July 18, 2021 Update: The 11th Circuit panel voted, 2-1 to stay the ruling which was scheduled to make the Conditional Sail Order a recommendation rather than a requirement in the state of Florida. This means the June 18 ruling noted below is currently on hold. More information on the update at the end of this post.
On June 18, a Federal judge handed the State of Florida a victory in their challenge of the CDC's Conditional Sail Order (CSO). The judge agreed with Florida's claims that the CDC was exceeding the authority given to the them, but offered several next steps, and stopped short of invalidating the order. Judge Merryday said the CDC was prevented from "enforcing against a cruise ship arriving in, within, or departing from a port in Florida the conditional sailing order and the later measures (technical guidelines, manuals, and the like)."
Immediate Stay on Ruling
Immediately after releasing his decision, Judge Steven Merryday issued a stay on his ruling until July 18, 2021. At that time, "the conditional sailing order and the measures promulgated under the conditional sailing order will persist as only a non-binding 'consideration,' 'recommendation' or 'guideline,' the same tools used by CDC when addressing the practices in other similarly situated industries, such as airlines, railroads, hotels, casinos, sports venues, buses, subways, and others.” This means that at least until mid July, after multiple sailings will have already departed Florida ports, things will continue as planned under the CSO.
CDC's Opportunity to Revise Rules
The judge also gave the CDC until July 2 to modify the rules and potentially narrow the injunction. The new rules must, however, be supported by, "current scientific evidence and fully disclose…scientific evidence, including methodology, raw data, analysis, and the like and the names and qualifications of the scientists participating in the study, modeling or the like." If the CDC does respond by the 2nd, Florida will then have a week to file a response, and the judge may ammend the decision if the situation materially changes.
The Alaska Concern is Moot
Some in the industry worried that if the Conditional Sail Order was invalidated it would put a halt to Alaska sailings. This was rooted in the Alaska Tourism Restoration Act, which permits sailings on ships that had Conditional Sail Certificates - something that would no longer exist without the CSO. The judge's ruling in the Florida case though only applies to Florida, and further, still allows the CSO to exist - just not as restrictions, only guidance.
The Big Problem in Florida Remains
While initial efforts by Florida may have contributed to the CDC finally making the CSO more viable and up to date, that was months ago. Today it seems while cruise lines may have parts of the order they'd like adjusted, they're willing to work within these restrictions; this is evident by the fact that so many lines already have cruises lined up and ready to sail from a variety of US ports starting in just a couple weeks. In other words, the battle Florida is fighting isn't one that means as much to the cruise lines these days, though it will let them skip simulated voyages (aka test sailings) as they expand operations into the mid-summer.
Further removing some of the impact of this ruling is the fact that the industry isn't likely to take any significant steps to move away from regulations that they're able to comply with if there is any chance a higher court could, at some point, reinstate sail rules.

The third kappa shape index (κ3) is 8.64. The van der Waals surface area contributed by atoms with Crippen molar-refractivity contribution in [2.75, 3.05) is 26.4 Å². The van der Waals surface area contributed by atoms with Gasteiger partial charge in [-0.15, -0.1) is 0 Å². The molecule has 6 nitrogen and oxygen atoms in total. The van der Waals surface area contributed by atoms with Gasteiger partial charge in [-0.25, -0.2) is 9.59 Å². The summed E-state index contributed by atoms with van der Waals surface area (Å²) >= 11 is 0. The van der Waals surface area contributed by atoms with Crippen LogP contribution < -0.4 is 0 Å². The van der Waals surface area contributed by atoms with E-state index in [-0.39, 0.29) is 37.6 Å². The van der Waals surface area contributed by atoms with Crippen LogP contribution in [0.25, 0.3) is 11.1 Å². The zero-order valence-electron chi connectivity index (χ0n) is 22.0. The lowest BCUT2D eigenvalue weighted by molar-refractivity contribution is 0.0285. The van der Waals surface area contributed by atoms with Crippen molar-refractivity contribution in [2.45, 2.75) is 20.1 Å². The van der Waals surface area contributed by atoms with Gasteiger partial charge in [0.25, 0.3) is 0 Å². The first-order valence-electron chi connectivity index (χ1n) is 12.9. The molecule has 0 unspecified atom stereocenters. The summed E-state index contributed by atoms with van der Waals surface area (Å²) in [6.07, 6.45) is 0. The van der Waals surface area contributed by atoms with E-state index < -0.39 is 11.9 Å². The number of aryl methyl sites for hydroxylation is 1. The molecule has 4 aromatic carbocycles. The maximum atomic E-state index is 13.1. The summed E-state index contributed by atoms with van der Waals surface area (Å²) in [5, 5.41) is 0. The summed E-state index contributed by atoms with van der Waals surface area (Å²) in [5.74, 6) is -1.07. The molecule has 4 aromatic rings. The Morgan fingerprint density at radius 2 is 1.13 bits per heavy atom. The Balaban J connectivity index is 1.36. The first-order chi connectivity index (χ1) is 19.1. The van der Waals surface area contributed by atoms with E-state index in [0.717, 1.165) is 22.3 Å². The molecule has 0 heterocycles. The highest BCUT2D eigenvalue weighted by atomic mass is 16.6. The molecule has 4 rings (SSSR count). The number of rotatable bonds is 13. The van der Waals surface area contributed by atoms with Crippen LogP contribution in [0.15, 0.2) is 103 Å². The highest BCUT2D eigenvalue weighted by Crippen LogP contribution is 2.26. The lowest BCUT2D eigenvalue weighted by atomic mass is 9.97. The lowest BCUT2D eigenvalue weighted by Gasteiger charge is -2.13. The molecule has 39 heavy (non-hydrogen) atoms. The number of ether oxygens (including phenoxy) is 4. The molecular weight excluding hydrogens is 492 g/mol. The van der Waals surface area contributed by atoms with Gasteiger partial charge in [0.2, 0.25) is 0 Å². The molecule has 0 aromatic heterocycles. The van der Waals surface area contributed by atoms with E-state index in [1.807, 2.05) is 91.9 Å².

"Vaccine Passport" Ban
The thing cruise lines don't like? Florida's Governor Ron DeSantis' executive order that fines businesses $5,000 every time they require customers provide proof of being vaccinated. This is a problem, as the CDC's CSO allows for lines to sail without multiple other steps and restrictions so long as 95% of guests are vaccinated. Of course, in this way, DeSantis has managed to create a problem for the cruise industry, and then solve it...at least after the July 18 stay when the CDC's rules don't matter in Florida. How cruise lines navigate the waters between the governor's July 1 executive order and the end of the CDC's stay, remains to be seen.
Further, cruise lines have to appeal to cruisers' desire for sailings uninterrupted by COVID 19 issues. Just last week Celebrity Millennium sailed fully vaccinated (except for a few children) from St Maarten, and had two breakthrough cases, but the cruise continued without interruption to the guest experience for most. This would have been a very different situation if a significant number of unvaccinated guests were sailing, which is one reason many are keen on sailing on voyages where all guests prove they're vaccinated.
July 18 2021 Update
As mentioned at the top, the 11th circuit has voted to stay the ruling that would have, as of July 18, made the Conditional Sail Order a recommendation rather than a requirement for sailings leaving from Florida. This means that the Conditional Sail Order must be followed today, just as it was yesterday, in all states. As of this update, the court has not yet issued it's opinions yet. It doesn't appear any cruise lines had plans to significantly change the ways in which they were operating based on the June ruling - perhaps in part because of the possibility of it being overturned, but also because several lines have been successfully operating while abiding by the CSO, with the most burdensom matters in flux righ tnow being the Florida governor's "vaccine passport" ban, which is being challenged in court by Norwegian Cruise Line Holdings.